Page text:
In simple words, productivity is the relationship between output and input. The output in garments factories can be pieces of finished garments. The output of sections or departments within the garment factories could be, meters of the fabric inspected in fabric inspection section cut components in cutting room, number of garments ironed in the ironing section and so on. The examples of input are – man hours, machine hours, and meters of fabric consumed, or electricity consumed [13].


In simple words, productivity is concerned with the efficient utilization of resources (inputs) in producing goods. This expression may also be called ‘productive efficiency.

Factor Productivity (Labor)=Output/Input(Labor)

Line balancing

The Line Balancing is to design a smooth production flowed by allotting processes to workers so as to allow each worker to complete the allotted workload within an even time. Line balancing is an effective tool to improve the throughput of assembly lines and work cells while reducing manpower requirements and costs. Assembly Line Balancing, or simply Line Balancing (LB) is the problem of as-signing operations to workstations along an assembly line, in such a way that the assignment be optimal in some sense. Ever since Henry Ford’s introduction of assembly lines, LB has been an optimization problem of significant industrial importance, the efficiency difference between an optimal and a sub-optimal assignment can yield economies (or waste) reaching millions of dollars per year. It is a system where we meet the production expectations and we can find the same amount of work in process in every operation at any point in the day.

Reasons for machine balancing

Purpose of balancing a line is to reduce operator’s idle time or maximize operator utilization. In a balanced line work will flow smoothly and no time will be lost in waiting for work. A time of line setting select operators for the operation matching operator skill history and skill required. Following this method, we will select highly skilled operators for higher work content operations. Once line is set conduct capacity study at a regular interval. We have to use pitch diagram method to find bottlenecks inside the line. We have to think how we will minimize WIP level at bottleneck operations.

• Keeping inventory costs low results in higher net income.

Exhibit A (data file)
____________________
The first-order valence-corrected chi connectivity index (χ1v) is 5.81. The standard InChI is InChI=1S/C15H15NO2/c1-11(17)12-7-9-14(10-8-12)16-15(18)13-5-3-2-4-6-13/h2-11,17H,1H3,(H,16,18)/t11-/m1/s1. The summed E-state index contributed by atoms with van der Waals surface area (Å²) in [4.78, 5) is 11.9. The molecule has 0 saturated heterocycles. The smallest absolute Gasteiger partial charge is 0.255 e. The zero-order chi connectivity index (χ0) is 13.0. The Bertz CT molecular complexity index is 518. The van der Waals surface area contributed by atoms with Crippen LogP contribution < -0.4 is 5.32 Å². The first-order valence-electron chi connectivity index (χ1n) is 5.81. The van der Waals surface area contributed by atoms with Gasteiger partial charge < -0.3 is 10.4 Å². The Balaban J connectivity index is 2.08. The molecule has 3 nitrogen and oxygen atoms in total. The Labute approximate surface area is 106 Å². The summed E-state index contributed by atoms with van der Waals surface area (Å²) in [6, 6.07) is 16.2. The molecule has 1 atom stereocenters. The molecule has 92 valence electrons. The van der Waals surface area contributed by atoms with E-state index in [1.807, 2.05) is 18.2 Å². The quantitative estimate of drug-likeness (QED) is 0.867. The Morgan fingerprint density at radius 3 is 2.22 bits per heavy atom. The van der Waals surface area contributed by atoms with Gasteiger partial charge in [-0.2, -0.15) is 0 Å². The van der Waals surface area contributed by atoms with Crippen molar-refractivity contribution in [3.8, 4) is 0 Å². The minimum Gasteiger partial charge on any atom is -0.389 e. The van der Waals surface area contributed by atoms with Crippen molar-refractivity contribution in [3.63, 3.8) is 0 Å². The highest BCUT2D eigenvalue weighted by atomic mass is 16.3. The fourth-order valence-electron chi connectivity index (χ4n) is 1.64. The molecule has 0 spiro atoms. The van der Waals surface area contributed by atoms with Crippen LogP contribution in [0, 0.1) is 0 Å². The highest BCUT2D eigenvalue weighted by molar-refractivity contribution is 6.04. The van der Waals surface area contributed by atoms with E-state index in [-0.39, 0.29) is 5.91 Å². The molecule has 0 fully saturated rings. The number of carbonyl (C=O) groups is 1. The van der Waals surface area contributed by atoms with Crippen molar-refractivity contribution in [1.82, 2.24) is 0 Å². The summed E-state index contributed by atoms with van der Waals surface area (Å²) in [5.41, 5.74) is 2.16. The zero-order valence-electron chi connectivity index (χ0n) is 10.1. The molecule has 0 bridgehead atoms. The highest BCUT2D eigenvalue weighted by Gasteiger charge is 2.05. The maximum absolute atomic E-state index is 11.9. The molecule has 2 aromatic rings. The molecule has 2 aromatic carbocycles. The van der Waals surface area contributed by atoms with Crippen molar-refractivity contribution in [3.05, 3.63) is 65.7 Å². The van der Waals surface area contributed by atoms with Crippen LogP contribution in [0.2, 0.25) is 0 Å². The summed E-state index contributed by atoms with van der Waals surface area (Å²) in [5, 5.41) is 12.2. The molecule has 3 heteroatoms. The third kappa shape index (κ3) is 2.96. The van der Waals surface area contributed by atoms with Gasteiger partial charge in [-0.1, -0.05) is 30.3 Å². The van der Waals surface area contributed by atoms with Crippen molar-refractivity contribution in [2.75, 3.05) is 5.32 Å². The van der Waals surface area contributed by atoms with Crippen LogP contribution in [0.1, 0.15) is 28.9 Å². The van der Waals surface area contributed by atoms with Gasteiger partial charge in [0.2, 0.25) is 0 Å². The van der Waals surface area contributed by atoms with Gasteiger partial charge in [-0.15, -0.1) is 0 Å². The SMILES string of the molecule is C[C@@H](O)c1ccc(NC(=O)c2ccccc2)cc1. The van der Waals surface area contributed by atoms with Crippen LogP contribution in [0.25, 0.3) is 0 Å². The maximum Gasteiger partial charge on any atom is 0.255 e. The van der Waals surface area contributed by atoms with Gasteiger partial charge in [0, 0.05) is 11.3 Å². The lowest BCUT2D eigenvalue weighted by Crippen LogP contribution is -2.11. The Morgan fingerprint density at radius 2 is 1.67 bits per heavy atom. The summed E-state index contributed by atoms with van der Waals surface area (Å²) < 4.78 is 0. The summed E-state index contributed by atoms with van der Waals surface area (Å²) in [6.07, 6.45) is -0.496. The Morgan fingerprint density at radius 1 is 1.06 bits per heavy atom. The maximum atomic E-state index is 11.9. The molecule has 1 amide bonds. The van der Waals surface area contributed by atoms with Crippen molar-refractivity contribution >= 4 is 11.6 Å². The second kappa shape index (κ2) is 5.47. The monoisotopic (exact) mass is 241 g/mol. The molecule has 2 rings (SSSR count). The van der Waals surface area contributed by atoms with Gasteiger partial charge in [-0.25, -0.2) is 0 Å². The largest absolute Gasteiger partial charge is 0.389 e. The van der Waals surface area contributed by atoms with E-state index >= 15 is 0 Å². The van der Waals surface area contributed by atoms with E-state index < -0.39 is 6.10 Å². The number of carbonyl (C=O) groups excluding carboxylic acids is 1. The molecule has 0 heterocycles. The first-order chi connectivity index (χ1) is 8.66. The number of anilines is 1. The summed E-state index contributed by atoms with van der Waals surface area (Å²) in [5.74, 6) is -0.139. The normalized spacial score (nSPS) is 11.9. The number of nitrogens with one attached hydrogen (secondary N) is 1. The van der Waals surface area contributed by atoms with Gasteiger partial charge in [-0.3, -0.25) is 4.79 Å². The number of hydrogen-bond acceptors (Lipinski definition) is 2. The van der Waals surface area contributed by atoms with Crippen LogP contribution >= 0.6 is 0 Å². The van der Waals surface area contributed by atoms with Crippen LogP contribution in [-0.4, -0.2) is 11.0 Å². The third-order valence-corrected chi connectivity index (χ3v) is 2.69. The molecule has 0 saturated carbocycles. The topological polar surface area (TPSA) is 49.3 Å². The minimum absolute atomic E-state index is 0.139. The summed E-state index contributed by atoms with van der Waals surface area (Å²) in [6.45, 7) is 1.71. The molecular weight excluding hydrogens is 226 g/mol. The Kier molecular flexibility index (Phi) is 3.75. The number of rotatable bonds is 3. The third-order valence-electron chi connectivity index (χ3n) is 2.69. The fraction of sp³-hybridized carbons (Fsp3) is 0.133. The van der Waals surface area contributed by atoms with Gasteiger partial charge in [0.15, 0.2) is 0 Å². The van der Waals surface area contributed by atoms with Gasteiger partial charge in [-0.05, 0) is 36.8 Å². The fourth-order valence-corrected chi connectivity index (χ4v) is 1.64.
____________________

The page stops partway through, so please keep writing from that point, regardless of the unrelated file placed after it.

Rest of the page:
• Keeping normal inventory levels lets the operator work all day long giving him/her the opportunity to earn more money by increasing his/her efficiency.

• Keeping the line balanced lets the supervisors improve other areas because they can use their time better.

• Balanced production keeps prices low which turns into repeat sales.

• Balanced production means better production planning.

Materials and Methods

Required tools and materials

Different materials and methods are mainly used based on the work Experiments. Here, the following materials and tools are used to complete the testing and evaluation of this work:

• Stop Watch

• Spread Sheet

• Calculator

• Paper and Pencils

irispublishers-openaccess-textile-science-fashion irispublishers-openaccess-textile-science-fashion
Data analysis and calculation

Before balancing line: Table 1 shows that the target per hour for the line calculating total 37 manpower worked on that line for 600 minutes with a S.A.M value of 8.90. We have standardized the Bench mark target of 200 pieces of garment at 80% efficiency. Observation before balancing the line has been reflected as labor and machine productivity is 30 and 50, line efficiency is 44%.

Table 1: Bench mark target, labor and machine productivity and line efficiency before balancing line.


Figure 1 shows that Variation in each process capacity per hour compare to bench mark target per hour Plotting process wise capacity in a line graph shows the variation of each process from the bench mark target as the upper capacity is 490 pieces per hour where the lower capacity is only 115 pieces per hour compare to the bench mark target of 200 pieces. This shows the imbalance situation in the line and bottle neck condition throughout the process of the whole garment making as lots of WIP stations in the line.

Bottleneck processes: From Table 2 we have identified some variations in process capacity from the bench mark target and the lower capacity from the bench mark target is the bottleneck process as production flow would stuck on the bottleneck point. Comparing total capacity of each process to the 80 % bench mark target, we have identified the bottleneck processes named make and join care label, back neck elastic tape joint, match sleeve pair and sleeve and body, sleeve hem, churi hem raw edge cut, security tack and thread cut body tum. Total production has been blocked in these seven work stations and large work in process (WIP) has been stuck in these bottleneck processes.

Table 2: Proposed layout model to balance the bottleneck processes.